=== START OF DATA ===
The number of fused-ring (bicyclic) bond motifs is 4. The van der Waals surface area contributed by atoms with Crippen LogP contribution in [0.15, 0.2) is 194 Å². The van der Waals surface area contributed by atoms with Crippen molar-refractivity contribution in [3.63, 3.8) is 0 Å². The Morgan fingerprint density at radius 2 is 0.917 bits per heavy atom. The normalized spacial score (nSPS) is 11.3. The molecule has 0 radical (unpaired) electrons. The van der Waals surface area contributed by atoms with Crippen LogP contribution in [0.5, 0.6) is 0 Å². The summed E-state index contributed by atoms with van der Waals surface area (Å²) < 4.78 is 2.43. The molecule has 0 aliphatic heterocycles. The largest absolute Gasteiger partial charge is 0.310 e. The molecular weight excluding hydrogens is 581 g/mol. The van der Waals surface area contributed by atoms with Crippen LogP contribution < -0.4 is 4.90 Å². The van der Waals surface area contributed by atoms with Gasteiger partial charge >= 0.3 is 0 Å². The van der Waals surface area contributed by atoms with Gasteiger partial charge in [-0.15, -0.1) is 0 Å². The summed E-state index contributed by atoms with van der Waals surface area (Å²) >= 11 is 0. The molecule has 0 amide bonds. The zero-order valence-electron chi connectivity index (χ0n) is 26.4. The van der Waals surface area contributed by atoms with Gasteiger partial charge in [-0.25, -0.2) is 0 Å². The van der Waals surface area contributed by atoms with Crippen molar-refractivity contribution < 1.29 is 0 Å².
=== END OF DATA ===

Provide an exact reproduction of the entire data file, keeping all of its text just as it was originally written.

The number of fused-ring (bicyclic) bond motifs is 4. The van der Waals surface area contributed by atoms with Crippen LogP contribution in [0.15, 0.2) is 194 Å². The van der Waals surface area contributed by atoms with Crippen molar-refractivity contribution in [3.63, 3.8) is 0 Å². The Morgan fingerprint density at radius 2 is 0.917 bits per heavy atom. The normalized spacial score (nSPS) is 11.3. The molecule has 0 radical (unpaired) electrons. The van der Waals surface area contributed by atoms with Crippen LogP contribution in [0.5, 0.6) is 0 Å². The summed E-state index contributed by atoms with van der Waals surface area (Å²) < 4.78 is 2.43. The molecule has 0 aliphatic heterocycles. The largest absolute Gasteiger partial charge is 0.310 e. The molecular weight excluding hydrogens is 581 g/mol. The van der Waals surface area contributed by atoms with Crippen LogP contribution < -0.4 is 4.90 Å². The van der Waals surface area contributed by atoms with Gasteiger partial charge >= 0.3 is 0 Å². The van der Waals surface area contributed by atoms with Gasteiger partial charge in [-0.15, -0.1) is 0 Å². The summed E-state index contributed by atoms with van der Waals surface area (Å²) >= 11 is 0. The molecule has 0 amide bonds. The zero-order valence-electron chi connectivity index (χ0n) is 26.4. The van der Waals surface area contributed by atoms with Gasteiger partial charge in [-0.25, -0.2) is 0 Å². The van der Waals surface area contributed by atoms with Crippen molar-refractivity contribution < 1.29 is 0 Å².